As A.J. Ratliff prepares for his second season in an IU uniform, he knows exactly what his limitations are.
On a team that features a handful of players with NBA-caliber skills and aspirations, the player with the most promise might just by the 6-2, 180-pound guard from Indianapolis' North Central H.S.
Ratliff, who averaged 5.8 points and 2.8 rebounds a year ago, combines long arms with eye-opening athleticism, making him the sort of player who is overflowing with potential. He showed glimpses of it a year ago, such has in a seven-point, six-rebound, four-block effort in IU's double-overtime win at Purdue, or in a 15-point effort in a 15-point win over Minnesota with Bracey Wright on the sidelines.
IU Coach Mike Davis has seen that potential, as did Ratliff's high school coach, Doug Mitchell. Both have told Ratliff as much in recent years.
During Ratliff's first season in Bloomington, Davis stopped practice on occasion to make the point to Ratliff that he wasn't the sort of player who should just blend in.
"We often had that conversation last year (about him having the potential to be the best player on the floor)," said Ratliff. "He'd sometimes say I'm not reaching my potential because I have all this God-given talent, and I just needed to go out and use it."
What Davis wants is to see Ratliff be willing to assert himself more on both ends of the floor.
"He'd tell me I wasn't being aggressive enough, and I think there was some truth to that," said Ratliff.
North Central H.S. Coach Doug Mitchell, meanwhile, has been telling Ratliff about his limitless potential for years. At first Ratliff didn't necessarily believe his prep coach, but eventually Mitchell's predictions came to fruition.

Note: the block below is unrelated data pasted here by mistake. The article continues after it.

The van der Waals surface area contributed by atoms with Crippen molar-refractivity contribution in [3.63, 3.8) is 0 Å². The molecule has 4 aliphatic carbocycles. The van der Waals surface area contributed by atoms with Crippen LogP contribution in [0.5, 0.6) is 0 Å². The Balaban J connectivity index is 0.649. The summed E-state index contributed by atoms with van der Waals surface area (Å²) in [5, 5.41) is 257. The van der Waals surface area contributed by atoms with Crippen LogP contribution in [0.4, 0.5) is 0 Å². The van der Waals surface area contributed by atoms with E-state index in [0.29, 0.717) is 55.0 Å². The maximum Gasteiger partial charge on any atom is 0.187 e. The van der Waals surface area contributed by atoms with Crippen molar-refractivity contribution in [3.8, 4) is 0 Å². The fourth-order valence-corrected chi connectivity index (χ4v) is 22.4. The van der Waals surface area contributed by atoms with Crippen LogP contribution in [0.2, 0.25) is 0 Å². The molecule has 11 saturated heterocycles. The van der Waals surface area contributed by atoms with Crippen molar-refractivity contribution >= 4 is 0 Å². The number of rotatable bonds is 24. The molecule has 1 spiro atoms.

"He used to tell me I'd be a (high school) All-American and Mr. Basketball, and I didn't believe him at first," said Ratliff. "He'd tell me I had all this raw talent and that all I had to do was work on my game some more, and it came true.
"He used to tell me that I could be the best player. It was just up to me if I wanted it badly enough to work on my game to accomplish it."
Ratliff did that in high school and wound up earning the Mr. Basketball award as a high school senior, and how he's trying to take the next step at the college level. Ratliff knew getting bigger and stronger was a big part of doing that, and he's spent the off-season doing just that. Some added weight and muscle and prepared him to be more aggressive on both ends of the floor.
"Offensively, I'm driving more (than I did as a freshman)," Ratliff said. "I think with the added strength came me driving with authority. I've been doing that a lot more when my jump shot isn't falling. "
If Ratliff can combine the ability to attack the basket with his 3-point shooting prowess - he shot a team-best 43.6 percent from behind the arc a year ago – then he might just wind up being the sort of player that keeps opposing coaches awake at night trying to figure out how to contain him.
Ratliff realizes that he has the ability to be more than simply a player who fits in on a talent-laden roster. Instead, he has the potential to stand out.
"The ball is in my court - it's how I handle the pressure and the hype of being who I am and using those talents," said Ratliff. "It's up to me, how much I put into the game, with the lifting and working off the court and on the court.
"If I do that, I really feel the sky is the limit. I feel like no one is going to be able to stop me."
Bubbling Over With Ability
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